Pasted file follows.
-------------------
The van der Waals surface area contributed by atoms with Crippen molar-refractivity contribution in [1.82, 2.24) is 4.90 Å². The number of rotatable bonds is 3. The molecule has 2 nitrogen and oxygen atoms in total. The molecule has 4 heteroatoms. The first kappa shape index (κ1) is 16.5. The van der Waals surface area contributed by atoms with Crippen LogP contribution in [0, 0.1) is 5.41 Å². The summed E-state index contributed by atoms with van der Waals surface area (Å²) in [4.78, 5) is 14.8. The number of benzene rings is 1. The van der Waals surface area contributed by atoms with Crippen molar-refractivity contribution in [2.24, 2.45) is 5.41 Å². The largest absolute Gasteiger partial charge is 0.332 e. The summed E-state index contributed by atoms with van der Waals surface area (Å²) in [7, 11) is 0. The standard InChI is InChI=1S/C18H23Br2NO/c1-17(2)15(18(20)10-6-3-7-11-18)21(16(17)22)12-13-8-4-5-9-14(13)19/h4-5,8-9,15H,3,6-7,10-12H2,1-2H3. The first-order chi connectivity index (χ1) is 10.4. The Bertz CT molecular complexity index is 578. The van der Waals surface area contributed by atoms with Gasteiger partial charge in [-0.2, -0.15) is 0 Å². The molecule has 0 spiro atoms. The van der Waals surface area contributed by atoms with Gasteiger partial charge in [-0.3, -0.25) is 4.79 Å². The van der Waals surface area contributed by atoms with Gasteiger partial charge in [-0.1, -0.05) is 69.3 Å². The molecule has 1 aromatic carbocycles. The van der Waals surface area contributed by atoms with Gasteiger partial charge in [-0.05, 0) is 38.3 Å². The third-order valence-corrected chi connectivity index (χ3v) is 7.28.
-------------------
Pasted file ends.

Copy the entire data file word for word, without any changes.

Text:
The van der Waals surface area contributed by atoms with Crippen molar-refractivity contribution in [1.82, 2.24) is 4.90 Å². The number of rotatable bonds is 3. The molecule has 2 nitrogen and oxygen atoms in total. The molecule has 4 heteroatoms. The first kappa shape index (κ1) is 16.5. The van der Waals surface area contributed by atoms with Crippen LogP contribution in [0, 0.1) is 5.41 Å². The summed E-state index contributed by atoms with van der Waals surface area (Å²) in [4.78, 5) is 14.8. The number of benzene rings is 1. The van der Waals surface area contributed by atoms with Crippen molar-refractivity contribution in [2.24, 2.45) is 5.41 Å². The largest absolute Gasteiger partial charge is 0.332 e. The summed E-state index contributed by atoms with van der Waals surface area (Å²) in [7, 11) is 0. The standard InChI is InChI=1S/C18H23Br2NO/c1-17(2)15(18(20)10-6-3-7-11-18)21(16(17)22)12-13-8-4-5-9-14(13)19/h4-5,8-9,15H,3,6-7,10-12H2,1-2H3. The first-order chi connectivity index (χ1) is 10.4. The Bertz CT molecular complexity index is 578. The van der Waals surface area contributed by atoms with Gasteiger partial charge in [-0.2, -0.15) is 0 Å². The molecule has 0 spiro atoms. The van der Waals surface area contributed by atoms with Gasteiger partial charge in [-0.3, -0.25) is 4.79 Å². The van der Waals surface area contributed by atoms with Gasteiger partial charge in [-0.1, -0.05) is 69.3 Å². The molecule has 1 aromatic carbocycles. The van der Waals surface area contributed by atoms with Gasteiger partial charge in [-0.05, 0) is 38.3 Å². The third-order valence-corrected chi connectivity index (χ3v) is 7.28.